Then, at Christmas, when you “jokingly” threatened to whip me, at the age of 26,  for not wanting to be in a picture with my brother and his new family, I realized that things would never change.  I could not believe that you would  threaten me, joking or otherwise, with something that had hurt me so deeply as a child.  It was then that I understood that, if I was ever to save myself, I had to walk away.

I know it hurts you to hear this, but I have been hurt by you many times too. 

There are many things that you do not know, because I knew I could not trust how you would react.  Because of your idea of love, you spent all your time trying to “fix” me instead of trying to figure out what was actually causing me to be broken.


Ok, the more I think about all of this, the angrier I become.  When my father sent that message, he was expecting me to just say, “Oh, ok.  I understand now that abuse is love, and it’s ok because you were trying to keep me from being f***ed up when I got older.”  Well, maybe those were not the exact words he was looking for, but he was going for that general effect.

What I can’t believe is that, somewhere in his messed up world, he actually believes that leaving bruises, embarrassing me in front of my peers, telling me I was not loved, and constantly berating me would cause me to become a healthy, well-adjusted, successful adult.  He actually wants me to believe that he is the victim of unjustified anger, and that I have treated him terribly for things that I misunderstood!!!!!!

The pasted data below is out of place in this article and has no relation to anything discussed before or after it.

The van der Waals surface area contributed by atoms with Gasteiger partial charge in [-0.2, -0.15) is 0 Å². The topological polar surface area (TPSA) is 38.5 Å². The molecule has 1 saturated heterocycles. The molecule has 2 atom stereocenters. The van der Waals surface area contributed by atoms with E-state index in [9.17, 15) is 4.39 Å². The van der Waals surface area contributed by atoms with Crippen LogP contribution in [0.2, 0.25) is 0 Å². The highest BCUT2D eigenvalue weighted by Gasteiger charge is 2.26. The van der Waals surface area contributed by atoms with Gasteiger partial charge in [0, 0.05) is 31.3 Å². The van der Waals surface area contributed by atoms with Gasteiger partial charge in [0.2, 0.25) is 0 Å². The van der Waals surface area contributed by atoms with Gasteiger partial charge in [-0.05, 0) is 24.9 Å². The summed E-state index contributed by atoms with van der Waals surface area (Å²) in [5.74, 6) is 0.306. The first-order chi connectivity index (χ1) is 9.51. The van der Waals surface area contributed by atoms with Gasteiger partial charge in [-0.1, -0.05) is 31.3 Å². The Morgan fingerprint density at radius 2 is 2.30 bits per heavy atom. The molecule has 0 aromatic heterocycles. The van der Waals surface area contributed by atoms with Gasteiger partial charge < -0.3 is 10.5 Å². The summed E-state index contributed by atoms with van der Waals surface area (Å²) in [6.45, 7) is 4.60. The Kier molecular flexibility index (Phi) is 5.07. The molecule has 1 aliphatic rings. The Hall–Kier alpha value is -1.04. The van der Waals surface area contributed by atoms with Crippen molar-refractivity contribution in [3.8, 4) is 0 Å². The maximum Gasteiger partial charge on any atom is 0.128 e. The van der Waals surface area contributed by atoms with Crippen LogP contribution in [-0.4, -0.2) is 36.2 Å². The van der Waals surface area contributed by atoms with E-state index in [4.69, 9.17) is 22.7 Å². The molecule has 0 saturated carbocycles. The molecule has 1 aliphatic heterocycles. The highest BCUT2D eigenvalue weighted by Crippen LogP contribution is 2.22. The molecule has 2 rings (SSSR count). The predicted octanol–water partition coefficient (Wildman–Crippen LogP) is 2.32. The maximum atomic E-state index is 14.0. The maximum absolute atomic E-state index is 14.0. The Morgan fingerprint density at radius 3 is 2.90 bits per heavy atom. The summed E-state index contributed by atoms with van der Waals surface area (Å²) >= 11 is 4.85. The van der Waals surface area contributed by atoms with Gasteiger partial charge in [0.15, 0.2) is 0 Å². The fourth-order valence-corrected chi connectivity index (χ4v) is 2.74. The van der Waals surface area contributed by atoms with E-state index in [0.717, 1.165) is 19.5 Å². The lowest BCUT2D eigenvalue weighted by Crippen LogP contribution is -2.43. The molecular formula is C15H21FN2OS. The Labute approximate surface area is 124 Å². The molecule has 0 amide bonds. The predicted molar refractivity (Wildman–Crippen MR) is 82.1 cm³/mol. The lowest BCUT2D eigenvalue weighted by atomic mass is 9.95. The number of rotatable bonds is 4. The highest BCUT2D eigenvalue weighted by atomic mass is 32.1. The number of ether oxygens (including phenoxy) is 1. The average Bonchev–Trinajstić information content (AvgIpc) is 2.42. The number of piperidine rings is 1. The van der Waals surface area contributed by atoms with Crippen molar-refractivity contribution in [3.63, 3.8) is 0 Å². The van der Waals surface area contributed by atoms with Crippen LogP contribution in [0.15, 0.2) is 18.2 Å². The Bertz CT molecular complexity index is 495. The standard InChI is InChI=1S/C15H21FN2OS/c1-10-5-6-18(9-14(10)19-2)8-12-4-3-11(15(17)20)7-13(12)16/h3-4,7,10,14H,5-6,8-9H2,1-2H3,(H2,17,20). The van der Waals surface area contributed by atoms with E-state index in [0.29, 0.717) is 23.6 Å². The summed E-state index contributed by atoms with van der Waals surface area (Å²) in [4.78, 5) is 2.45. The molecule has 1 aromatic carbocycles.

To top it all off, his son has followed in his footsteps and is now treating his two children the same way, and it’s ok.  Grrrrrrr.  There is a war coming.  It is seething inside of me, and this time, it will not be halted once it has begun..

Apologies from my father…

This morning I received the following e-mails from my father:

Hi {term of endearment}! I’ts been quite a few years since you’ve been to our house so we were wondering what we’ve done that is so bad you don’t want to see us. As you get older you can look back and see lots of things that you could have done differently. We see many thing that we should have done another way, but we can only say we’re sorry for those things and move on. We love you very much and nothing can ever change that. {We} are sorry for anything that we’ve done that may have caused you any sorrow. I as a child, thought my parents hated me, but realize now that what I thought was hate was love and concern for my wellbeing and safety in the future. We ask forgiveness for those thing we did that you thought were wrong and want you to know how much we love you.


Hi {term of endearment}. {We} were thinking of you and we thought we would just send you a few lines.